Zachlesage (Pokémon TCG): "I recommend any of the Pokémon League battle decks - They are based on top-tier decks that are usually from a couple of months ago, and a few new ones get released once a year. A League deck released a few months ago is a ready-to-play top-tier deck that could go to most tournaments and stands up well. Not just gonna show up and get whooped. These decks have a chance, but depending on the cards in the deck, you might want two copies because there can be thinner lines than top-tier competitive decks. Pick up a few League battle decks, they give you a large jumpstart, beyond that pick up singles to complete decks is probably the next best thing, a new v max deck. A couple of singles and creating decks based on that is good for competition."

Randomnoob (VALORANT): "Whatever agent you have the most fun on, whatever you think looks like the most fun to play in that game and that map."

POACH (VALORANT): "Any sort of initiator or controller – to teach you multiple parts of the game. With controllers you have an understanding of how defensive and offensive smokes are used to attack or defend the site. It teaches you how to communicate to use ultimate with other teammates, timings of smokes and so on. Initiators important to learn how to use intel, utility – knife, dog, drone, teaches how to get info on the game and how to use that info to make better decisions. If you don’t start on these, it can take longer to understand that info utility. Controllers can make it slower to understand how they can control the map itself."

"Ascent is the most basic map in the game, no gimmick – easy to early on understand how a map flows, and basic rotations, and easiest to apply ideas to – but because each map has a gimmick and maps don’t play the same, you cant apply the same logic and idea to every map."

What is the best thing about being an esports coach?

Ruben 'Xswrd' (League of Legends): "Being able to get the best out of people, to be straight up that person who puts a smile on their faces when they perform on their fave champion, it's way too good for me. Being able to help them, see them smile, hey you know what you did it even when you thought you couldn’t. "

"The wholesome part of coaching which motivates me to just go in every day, by working together and helping them do what they thought they couldn’t. If you push through, sometimes people just need someone to have a little faith in them, and being able to create that faith in them makes me happy."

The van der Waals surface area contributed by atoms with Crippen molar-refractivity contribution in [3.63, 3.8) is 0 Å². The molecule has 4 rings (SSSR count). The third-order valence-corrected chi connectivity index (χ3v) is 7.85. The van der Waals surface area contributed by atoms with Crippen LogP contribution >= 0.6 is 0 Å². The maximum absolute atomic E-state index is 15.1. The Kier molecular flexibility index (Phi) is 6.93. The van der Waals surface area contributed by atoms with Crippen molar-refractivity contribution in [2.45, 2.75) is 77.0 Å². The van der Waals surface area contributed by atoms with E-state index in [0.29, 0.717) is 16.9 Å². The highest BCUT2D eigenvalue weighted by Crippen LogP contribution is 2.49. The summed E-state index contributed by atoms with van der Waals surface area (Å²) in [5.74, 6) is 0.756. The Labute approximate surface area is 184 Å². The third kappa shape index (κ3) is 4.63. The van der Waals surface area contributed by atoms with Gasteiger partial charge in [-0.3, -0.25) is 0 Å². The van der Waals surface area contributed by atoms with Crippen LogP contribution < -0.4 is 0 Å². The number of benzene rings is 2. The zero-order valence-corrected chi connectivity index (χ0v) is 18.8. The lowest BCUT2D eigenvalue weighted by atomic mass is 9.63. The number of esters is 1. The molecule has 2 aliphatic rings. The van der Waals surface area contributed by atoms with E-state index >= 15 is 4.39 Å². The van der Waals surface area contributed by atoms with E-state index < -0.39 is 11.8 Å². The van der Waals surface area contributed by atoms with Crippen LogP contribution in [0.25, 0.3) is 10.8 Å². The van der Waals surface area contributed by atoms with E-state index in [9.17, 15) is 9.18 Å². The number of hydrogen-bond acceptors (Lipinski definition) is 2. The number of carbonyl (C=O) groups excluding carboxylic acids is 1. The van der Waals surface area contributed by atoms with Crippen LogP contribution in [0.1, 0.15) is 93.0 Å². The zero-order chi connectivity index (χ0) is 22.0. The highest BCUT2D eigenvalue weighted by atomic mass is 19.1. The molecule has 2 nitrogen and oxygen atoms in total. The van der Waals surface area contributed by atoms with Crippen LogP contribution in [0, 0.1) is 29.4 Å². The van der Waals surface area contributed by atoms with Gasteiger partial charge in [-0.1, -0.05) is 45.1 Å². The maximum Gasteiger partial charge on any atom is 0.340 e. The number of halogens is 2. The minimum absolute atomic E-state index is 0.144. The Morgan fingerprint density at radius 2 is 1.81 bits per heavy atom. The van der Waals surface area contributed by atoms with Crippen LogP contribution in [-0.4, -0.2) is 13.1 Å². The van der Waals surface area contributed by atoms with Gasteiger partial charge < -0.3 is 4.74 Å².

Zachlesage (Pokémon TCG): "Its really fulfilling when you’ve had a great session, not every single session will be fantastic but a lot of it can go on our mood, certain meta game, and changing meta, but sometimes you have sessions that were amazing, super strong understanding after, you feel really good after it."

"Being able to get the best out of people, to be straight up that person who puts a smile on their faces when they perform on their fave champion, it's way too good for me."

Xswrd on the best thing about being a coach

Randomnoob (VALORANT): "The best thing is to play the game I love, help people get the best out of themselves, enjoy every day of my life doing something I love."

POACH (VALORANT): "Being able to improve at the game at a different level, always used to focus on just playing and done VOD reviewing other pro teams too. Just focusing on that part of the game has changed my own play. I've watched so many different players, I can recognize different tendencies and patterns which I could only recognize through coaching. It has added another level to how I approach competitive play now. Improvement as a player which is one of the reasons VOD review is such a big deal. VOD review is so important, if you don’t VOD review you'll never understand certain mistakes, tendencies or plays if you don’t go back and watch that – helps me understand how to understand my own VOD review and VOD review on other teams. The reps and consistency – I understand more and more of the game than I did as a player."

What advice would you give someone wanting to become an esports coach?